Another post that tidies up a scrap of paper lying about the house. It’s almost a proof by induction that never actually gets going…

Show that alternate powers of 2 ± 1 are divisible by 3. For example 4-1=3, 8+1=9, 16-1=15 etc.

Let’s frame the problem a bit better. Show that \(2^{2n}-1\) and \(2^{2n+1}+1\) are divisible by 3 for \(n \in \mathbb{N}\).

Start with the even powers as there’s an obvious route in:

\(
2^{2n}-1 = \left ( 2^n-1 \right ) \left ( 2^n+1 \right )
\)

Since this is the product of two numbers from the 3 three consecutive numbers \(2^n-1, 2^n, 2^n+1\) then either \(2^n-1\) or \(2^n+1\) is divisible by 3.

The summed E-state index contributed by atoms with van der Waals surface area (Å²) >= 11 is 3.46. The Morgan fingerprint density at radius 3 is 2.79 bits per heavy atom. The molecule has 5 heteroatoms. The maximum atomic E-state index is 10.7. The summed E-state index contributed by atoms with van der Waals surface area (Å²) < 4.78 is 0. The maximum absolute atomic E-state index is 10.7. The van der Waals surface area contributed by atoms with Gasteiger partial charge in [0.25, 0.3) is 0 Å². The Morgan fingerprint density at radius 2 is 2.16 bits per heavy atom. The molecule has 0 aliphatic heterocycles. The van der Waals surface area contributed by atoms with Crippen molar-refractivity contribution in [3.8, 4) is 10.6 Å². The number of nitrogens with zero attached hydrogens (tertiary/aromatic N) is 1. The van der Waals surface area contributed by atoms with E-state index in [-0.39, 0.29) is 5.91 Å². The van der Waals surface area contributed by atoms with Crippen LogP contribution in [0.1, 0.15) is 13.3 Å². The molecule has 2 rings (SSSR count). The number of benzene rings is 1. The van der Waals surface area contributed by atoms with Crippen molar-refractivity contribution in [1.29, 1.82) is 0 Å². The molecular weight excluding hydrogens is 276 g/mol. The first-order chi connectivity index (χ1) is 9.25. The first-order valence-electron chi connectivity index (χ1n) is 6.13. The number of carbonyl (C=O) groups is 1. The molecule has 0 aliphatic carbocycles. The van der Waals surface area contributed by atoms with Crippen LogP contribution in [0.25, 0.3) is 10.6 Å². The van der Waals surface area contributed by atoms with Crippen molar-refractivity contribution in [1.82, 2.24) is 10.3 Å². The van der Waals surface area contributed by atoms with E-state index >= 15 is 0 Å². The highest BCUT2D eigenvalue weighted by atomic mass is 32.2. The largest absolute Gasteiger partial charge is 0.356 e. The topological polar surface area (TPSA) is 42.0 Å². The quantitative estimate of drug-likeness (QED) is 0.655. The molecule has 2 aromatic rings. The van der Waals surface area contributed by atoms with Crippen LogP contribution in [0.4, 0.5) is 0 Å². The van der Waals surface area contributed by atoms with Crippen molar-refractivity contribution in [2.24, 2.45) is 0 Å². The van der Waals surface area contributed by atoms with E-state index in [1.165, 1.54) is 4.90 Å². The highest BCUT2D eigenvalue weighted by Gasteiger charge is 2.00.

Even powers of two minus one \(2^{2n}-1\) are divisible by 3.

Now look at the odd powers of two:

\(
2^{2n+1}+1 = 2 \times 2^{2n}+1
\)

That’s a bit nicer. Now substitute in what we just learned about even powers, and make a correction of +2 to account for it:

\(
2 \times 2^{2n}+1 = 2 \times \left (2^{2n}-1 \right ) + 2 + 1\\
2 \times 2^{2n}+1 = 2 \times \left (2^{2n}-1 \right ) + 3
\)

We can clearly factor out 3 from both terms.

Odd powers of two plus one \(2^{2n+1}+1\) are divisible by 3.